K+ fluxes differ in several important aspects. First, they are opposite in sign for most values of membrane potential: The Na+ flux depolarizes the neuron, whereas the K+ flux hyperpolarizes the cell. Second, the Na + flux turns on ("activates") much more quickly than the K+ flux. Third, the Na+ flux turns off ("inactivates") after a brief period of depolarization. In contrast, the K + conductance remains activated in response to a prolonged depolarizing stimulus.

A watershed event in the history of neuroscience was the development by Hodgkin and Huxley of a relatively simple mathematical model, derived from voltage-clamp studies of the giant axon of the squid, that accounts for the generation and propagation of the action potential. The Hodgkin-Huxley model describes the membrane as an electrical circuit (Fig.

4a) that includes descriptions of membrane capacitance Cm; voltage-gated, Na + - and K + -selective conductances (GNa and GK, respectively), each in series with a battery representing the appropriate equilibrium potential; and a constant "leak" conductance that passes more than one ion. Mathematically, the Hodgkin-Huxley model includes four differential equations, which describe how the derivatives of membrane potential and three "gating variables" (variables that range between 0 and 1 and determine the values of voltage-gated conductances) behave. Two time- and voltage-dependent gating variables determine the size of the Na+ conductance: The m gate captures the rapid activation of the Na+ conductance after a step depolarization, whereas the h gate describes the slower inactivation process by which the

Figure 4 The Hodgkin-Huxley model of voltage-gated Na+ and K+ conductances. (a) Electrical circuit representation of the Hodgkin-Huxley model of squid giant axon under space-clamped conditions. (b-d) Responses of the Hodgkin-Huxley gating variables to a voltage-clamp step from Vhold = —90mV to Vclamp = 0mV. The m and h gates determine the value of GNapm3h. The n gate determines the value of GKpn4. (e) Steady-state values of m, h, and n for the entire physiologically relevant range of membrane potential Vm. (f)Time constants describing how quickly the gating variables m, h, and n reach their steady-state values, plotted vs Vm. Note the log scale on the y-axis.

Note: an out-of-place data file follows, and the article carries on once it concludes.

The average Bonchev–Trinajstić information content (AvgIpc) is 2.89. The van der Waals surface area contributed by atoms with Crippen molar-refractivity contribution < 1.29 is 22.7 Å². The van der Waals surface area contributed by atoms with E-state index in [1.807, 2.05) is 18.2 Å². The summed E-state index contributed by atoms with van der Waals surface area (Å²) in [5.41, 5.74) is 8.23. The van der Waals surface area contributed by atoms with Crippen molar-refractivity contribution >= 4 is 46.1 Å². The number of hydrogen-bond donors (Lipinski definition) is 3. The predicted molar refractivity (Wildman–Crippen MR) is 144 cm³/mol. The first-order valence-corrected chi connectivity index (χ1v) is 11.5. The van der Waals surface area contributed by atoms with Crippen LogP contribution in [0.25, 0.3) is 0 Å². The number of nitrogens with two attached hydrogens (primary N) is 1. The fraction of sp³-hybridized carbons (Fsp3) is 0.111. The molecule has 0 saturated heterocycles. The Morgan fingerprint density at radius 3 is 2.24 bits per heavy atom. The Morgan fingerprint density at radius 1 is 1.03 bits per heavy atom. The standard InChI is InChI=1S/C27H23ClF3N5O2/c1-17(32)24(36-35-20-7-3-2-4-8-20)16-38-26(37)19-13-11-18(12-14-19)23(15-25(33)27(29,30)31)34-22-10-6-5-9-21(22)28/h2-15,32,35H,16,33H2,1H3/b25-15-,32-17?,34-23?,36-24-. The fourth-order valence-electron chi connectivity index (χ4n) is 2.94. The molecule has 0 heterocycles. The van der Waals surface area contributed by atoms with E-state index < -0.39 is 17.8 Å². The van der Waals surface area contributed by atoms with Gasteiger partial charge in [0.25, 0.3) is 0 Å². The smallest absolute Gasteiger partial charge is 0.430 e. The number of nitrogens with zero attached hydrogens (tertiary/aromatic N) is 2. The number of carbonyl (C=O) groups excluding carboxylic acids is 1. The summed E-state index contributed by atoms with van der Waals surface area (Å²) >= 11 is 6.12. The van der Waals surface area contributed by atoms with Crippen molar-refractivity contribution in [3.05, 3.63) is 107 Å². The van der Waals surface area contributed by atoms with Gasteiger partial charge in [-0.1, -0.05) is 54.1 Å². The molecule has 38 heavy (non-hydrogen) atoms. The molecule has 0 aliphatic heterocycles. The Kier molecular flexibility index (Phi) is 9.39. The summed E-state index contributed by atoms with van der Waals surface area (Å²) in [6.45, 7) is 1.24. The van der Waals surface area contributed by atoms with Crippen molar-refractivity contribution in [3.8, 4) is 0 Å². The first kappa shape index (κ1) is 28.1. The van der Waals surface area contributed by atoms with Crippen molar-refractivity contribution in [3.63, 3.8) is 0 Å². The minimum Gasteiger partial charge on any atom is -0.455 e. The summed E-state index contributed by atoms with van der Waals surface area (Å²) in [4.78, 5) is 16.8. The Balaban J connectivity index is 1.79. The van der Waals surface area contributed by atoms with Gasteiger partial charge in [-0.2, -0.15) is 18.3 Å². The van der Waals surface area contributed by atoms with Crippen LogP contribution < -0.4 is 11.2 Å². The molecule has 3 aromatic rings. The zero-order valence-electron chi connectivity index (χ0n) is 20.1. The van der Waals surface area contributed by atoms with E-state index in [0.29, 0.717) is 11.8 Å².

Figure 4 The Hodgkin-Huxley model of voltage-gated Na+ and K+ conductances. (a) Electrical circuit representation of the Hodgkin-Huxley model of squid giant axon under space-clamped conditions. (b-d) Responses of the Hodgkin-Huxley gating variables to a voltage-clamp step from Vhold = —90mV to Vclamp = 0mV. The m and h gates determine the value of GNapm3h. The n gate determines the value of GKpn4. (e) Steady-state values of m, h, and n for the entire physiologically relevant range of membrane potential Vm. (f)Time constants describing how quickly the gating variables m, h, and n reach their steady-state values, plotted vs Vm. Note the log scale on the y-axis.

Table I

Definitions and Units of Mathematical Symbols

Table I

Definitions and Units of Mathematical Symbols

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